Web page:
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Spotlight Articles

Outstanding articles that are not necessarily linked to one particular game, but may have broad appeal to gamers.

Part 5. Continuing with the History of The Avalon Hill Game Company 1981-1982

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Legendary Tactics take us through a productive time in the history of Avalon Hill. The story of The Avalon Hill Game Company continues as we move towards its peak!

Poster: Robert Holifield
Post Date: 6/17/2024

Part 4. The Story of The Avalon Hill Game Company 1978-1980

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In Part 4 Legendary Tactics takes a look at the prolific period at the end of the 1970s, when many classic games were produced by The Avalon Hill Game Company.

Poster: Robert Holifield
Post Date: 6/4/2024

Part 3. The History of The Avalon Hill Game Company 1971-1977

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Another installment by Legendary Tactics covering the history of The Avalon Hill Game Company (TAHGC). Several classic and enduring titles were published during this period.

Poster: Robert Holifield
Post Date: 5/21/2024

Part 2. The History of The Avalon Hill Game Company 1964-1970

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Legendary Tactics YouTube Channel continues to chronicle the history of Avalon Hill. In Part 2, he looks at the early years of the company, and the growing pains that came along with it.

Poster: Robert Holifield
Post Date: 5/4/2024

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Gaming Conventions

Gaming Conventions

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Grognard News

Grognard Challenge - Expanded Room for Comments! (6/25/2023)

The Comments entry area has been resized to 512 characters.

Grognard Opponents Wanted (9/14/2022)

New Opponents Wanted function. You can now set your ad expiration date, up to one year. Requires site registration.

Gaming Conventions

New Gaming Conventions calendar. You can see all upcoming gaming conventions worldwide.

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Grognard Originals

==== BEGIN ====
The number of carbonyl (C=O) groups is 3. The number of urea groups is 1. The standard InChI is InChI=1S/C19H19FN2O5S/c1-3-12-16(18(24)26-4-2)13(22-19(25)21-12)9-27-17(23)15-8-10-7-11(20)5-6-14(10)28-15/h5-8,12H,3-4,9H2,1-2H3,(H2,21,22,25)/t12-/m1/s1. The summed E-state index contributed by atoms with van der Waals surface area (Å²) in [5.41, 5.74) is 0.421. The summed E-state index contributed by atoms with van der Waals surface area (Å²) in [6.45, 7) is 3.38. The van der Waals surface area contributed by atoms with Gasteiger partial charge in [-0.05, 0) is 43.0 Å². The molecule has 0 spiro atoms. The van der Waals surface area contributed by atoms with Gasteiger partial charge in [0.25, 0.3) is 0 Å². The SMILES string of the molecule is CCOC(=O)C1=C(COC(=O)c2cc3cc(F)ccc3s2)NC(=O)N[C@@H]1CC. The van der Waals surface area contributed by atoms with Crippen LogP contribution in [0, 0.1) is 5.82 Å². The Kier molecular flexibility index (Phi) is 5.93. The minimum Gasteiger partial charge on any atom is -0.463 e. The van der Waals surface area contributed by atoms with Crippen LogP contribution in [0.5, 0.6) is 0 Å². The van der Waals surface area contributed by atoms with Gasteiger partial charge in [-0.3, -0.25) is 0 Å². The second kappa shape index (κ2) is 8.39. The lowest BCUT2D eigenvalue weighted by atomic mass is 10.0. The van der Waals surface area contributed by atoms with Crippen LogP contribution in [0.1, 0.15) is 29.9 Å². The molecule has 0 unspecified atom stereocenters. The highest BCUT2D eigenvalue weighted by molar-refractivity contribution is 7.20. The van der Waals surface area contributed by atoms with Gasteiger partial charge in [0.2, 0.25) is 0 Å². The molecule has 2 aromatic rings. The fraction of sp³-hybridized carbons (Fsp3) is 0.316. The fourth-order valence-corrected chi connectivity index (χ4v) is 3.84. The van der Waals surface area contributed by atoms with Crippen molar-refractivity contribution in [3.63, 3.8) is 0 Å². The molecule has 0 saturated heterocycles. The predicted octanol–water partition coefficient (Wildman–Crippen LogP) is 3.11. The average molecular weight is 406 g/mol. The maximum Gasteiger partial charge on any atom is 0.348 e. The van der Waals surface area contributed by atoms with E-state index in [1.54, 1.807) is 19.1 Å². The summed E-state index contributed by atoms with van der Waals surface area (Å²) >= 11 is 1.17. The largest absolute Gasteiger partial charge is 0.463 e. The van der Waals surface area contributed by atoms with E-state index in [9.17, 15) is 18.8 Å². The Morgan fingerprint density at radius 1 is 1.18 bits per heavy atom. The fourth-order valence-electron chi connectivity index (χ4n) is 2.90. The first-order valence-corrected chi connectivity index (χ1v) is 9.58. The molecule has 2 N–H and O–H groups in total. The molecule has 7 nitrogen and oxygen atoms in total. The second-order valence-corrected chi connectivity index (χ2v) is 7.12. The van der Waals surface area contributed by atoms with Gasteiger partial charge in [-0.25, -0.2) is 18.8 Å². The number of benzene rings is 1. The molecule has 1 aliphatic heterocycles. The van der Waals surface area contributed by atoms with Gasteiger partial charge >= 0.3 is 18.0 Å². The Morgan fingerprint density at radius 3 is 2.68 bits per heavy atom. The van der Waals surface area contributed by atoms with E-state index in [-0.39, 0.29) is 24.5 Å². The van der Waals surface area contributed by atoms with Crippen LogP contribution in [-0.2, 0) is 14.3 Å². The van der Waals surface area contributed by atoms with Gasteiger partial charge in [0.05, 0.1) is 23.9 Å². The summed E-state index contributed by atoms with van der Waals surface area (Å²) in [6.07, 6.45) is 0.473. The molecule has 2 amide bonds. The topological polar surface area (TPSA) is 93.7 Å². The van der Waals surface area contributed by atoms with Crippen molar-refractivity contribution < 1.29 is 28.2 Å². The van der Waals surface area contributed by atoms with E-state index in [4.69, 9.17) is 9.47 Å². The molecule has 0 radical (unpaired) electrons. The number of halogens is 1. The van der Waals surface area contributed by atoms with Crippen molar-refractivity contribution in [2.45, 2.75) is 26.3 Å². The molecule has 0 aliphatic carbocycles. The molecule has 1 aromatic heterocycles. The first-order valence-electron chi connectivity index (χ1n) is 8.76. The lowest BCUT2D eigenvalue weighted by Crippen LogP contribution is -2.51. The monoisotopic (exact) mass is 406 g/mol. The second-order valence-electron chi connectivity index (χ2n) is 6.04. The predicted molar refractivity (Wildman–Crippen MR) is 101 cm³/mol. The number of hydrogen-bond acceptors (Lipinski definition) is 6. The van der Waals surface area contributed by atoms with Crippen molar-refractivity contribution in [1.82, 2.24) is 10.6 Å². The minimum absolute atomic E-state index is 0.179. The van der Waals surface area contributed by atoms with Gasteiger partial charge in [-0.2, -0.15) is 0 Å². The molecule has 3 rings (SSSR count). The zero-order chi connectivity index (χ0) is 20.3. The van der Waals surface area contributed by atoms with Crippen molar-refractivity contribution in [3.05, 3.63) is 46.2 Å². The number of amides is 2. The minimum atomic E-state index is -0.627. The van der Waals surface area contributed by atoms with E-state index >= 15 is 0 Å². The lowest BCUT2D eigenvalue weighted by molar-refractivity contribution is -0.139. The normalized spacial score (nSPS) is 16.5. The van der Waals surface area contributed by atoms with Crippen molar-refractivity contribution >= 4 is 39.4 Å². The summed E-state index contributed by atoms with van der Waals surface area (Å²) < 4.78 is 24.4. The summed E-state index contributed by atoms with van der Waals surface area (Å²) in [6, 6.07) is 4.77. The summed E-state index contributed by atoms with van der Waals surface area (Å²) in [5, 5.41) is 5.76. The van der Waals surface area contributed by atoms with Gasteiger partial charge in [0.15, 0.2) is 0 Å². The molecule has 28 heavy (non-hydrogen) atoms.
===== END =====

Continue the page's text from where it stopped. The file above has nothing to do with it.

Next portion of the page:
In addition to our links to great content all around the internet, expect to see more Grognard.com "originals" in the future.

Fast, simple, not expensive, little errata, but only reasonably fun. (War game Review)

In his review on BoardGameGeek, Brendan Whyte first turns a critical eye towards the components and rules and lists their shortcomings. Game play fares better: “…the game is fast and quite fun”. Whyte then goes into comprehensive details covering game mechanics and spares no criticism for the game opponent (AI). His discussion concerning solitaire board games vs solitaire computer games is very interesting.

PE TANG 1900 Q&A with Marco Campari

Some Q & A between myself and Marco Campari, designer of Pe Tang 1900 from Lumaca Games.

PE TANG 1900 Strategy Tips

This is the strategy I developed after playing Pe Tang 1900 from Lumaca Games.

PE TANG 1900 Optional Line of Sight Table

Here is an optional table to make it a little more difficult to eliminate the Boxer artillery.

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S T U V W X Y Z '-9

The U.S. Civil War: War Game Replay

Game Replay - Session #3

The U.S. Civil War - Board Game Replay - Session #3
by Mark D.  *  6-Feb-2016


Buy from
Noble Knight Games
Buy U.S. Civil War from Noble Knight Games

After a weekend of social obligations and then another weekend of blizzard conditions, Harvey Mossman and I were finally able to get back to this face-to-face contest. This is our 3rd session.

This session begins with Game Turn 6 (Summer-1 1862) and ends with Game Turn 8. This week the Union forces were once again ably commanded by Harvey, and I controlled the Confederates. As mentioned in the last article, the finally Victory Point tally at the end of our last session was 16 VP for the Union, and 0 VP for the Confederacy. The formula for Automatic Victory is to subtract the Confederate VPs from the Union VPs and then compare that result to the Benchmark Number listed on the game turn track for the turn just ending. If the net VP difference is at least 12 greater than the Benchmark Number, the Union wins an Automatic Victory. If it is at least 12 less than the Benchmark number, the Confederate wins an Auto Victory. Any other result, and the game continues. In our game, the net VP difference of 16 was compared against the Benchmark Number of 12 yielding only a +4 surplus for the Union which is insufficient for an Automatic Victory, and so the game continues.